While you’re getting your RV ready for the upcoming camping season, don’t forget about inspecting your RV’s roof. Checking for damage and possible leaks, especially around seams and rooftop accessories, can save you from costly repairs and headaches later on. Maintaining your RV roof is very important in terms of preventing leaks. If you are taking your RV out on a camping trip soon, you’ll want to be prepared and have peace of mind when that springtime rain starts to fall.
While fiberglass and aluminum can be used for RV roofs, most of them are made from some type of rubber, typically EPDM or TPO. EPDM stands up to sun exposure more easily, allowing it to last for many years before needing replacement. TPO is usually white in color, allowing it to better repel the sun’s rays, thereby keeping your RV cooler on the inside. TPO can still last up to a decade with proper maintenance. RV roofs should be cleaned a few times a year, or more, depending on how often you use it and what kind of elements it’s exposed to. Whenever you clean your RV’s exterior, it’s best to clean the roof first. This way you can clean anything that dripped off the roof along the sides afterward. Make sure you do not use any petroleum-based cleaners on a rubber RV roof, as it will cause damage to the material. Besides checking for leaks, you should also recoat the entire surface of your roof at least once a year.
If you spot small tears, patch kits can easily take care of repairing them. With larger tears and damage, you’ll want to make use of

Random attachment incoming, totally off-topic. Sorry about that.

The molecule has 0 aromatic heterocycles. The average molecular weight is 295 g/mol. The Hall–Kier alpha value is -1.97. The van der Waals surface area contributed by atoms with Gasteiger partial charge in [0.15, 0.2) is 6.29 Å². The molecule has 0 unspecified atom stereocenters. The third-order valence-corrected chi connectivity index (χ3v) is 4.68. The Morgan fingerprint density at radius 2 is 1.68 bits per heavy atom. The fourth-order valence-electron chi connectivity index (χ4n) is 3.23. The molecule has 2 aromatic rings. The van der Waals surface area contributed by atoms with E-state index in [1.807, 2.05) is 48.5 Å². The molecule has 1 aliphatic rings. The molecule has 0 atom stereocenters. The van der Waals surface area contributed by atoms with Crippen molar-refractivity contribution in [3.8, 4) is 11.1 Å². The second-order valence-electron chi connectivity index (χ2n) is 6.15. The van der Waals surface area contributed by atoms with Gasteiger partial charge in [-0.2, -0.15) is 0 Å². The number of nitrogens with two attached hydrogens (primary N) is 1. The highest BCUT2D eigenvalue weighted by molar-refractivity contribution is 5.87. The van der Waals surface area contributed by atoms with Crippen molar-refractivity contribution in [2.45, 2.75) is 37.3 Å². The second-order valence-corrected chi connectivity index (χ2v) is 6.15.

RV roof repair tape, such as EternaBond. EternaBond RoofSeal and RoofSeal PLUS come in several different colors to match your RV’s roof. RoofSeal PLUS is nearly double the thickness of standard RoofSeal tape. Before laying down the tape, the surface needs to be clean and free of debris. Cut the length of tape that you need but do not remove the protective lining all at once. Peel off the lining as you lay the tape down, as it creates a permanent seal, so it will prevent the tape from getting stuck to itself. Once the tape is fully down, use your hand or a roller to remove air bubbles and activate the bonding process. There should be at least an inch of tape on either side of a tear or seam.
Using EternaBond on your RV roof seams, tears, and around rooftop accessories will prevent further damage and keep your roof in good condition. EternaBond also has AlumiBond tape for metal surfaces, DoubleStick tape to be used as a gasket for gaps and openings, and WebSeal tape that features a woven backing to easily fit around objects. Besides tape, EternaBond carries caulk for around windows, doors, and vents.
Maintaining Your RV Roof with EternaBond Tape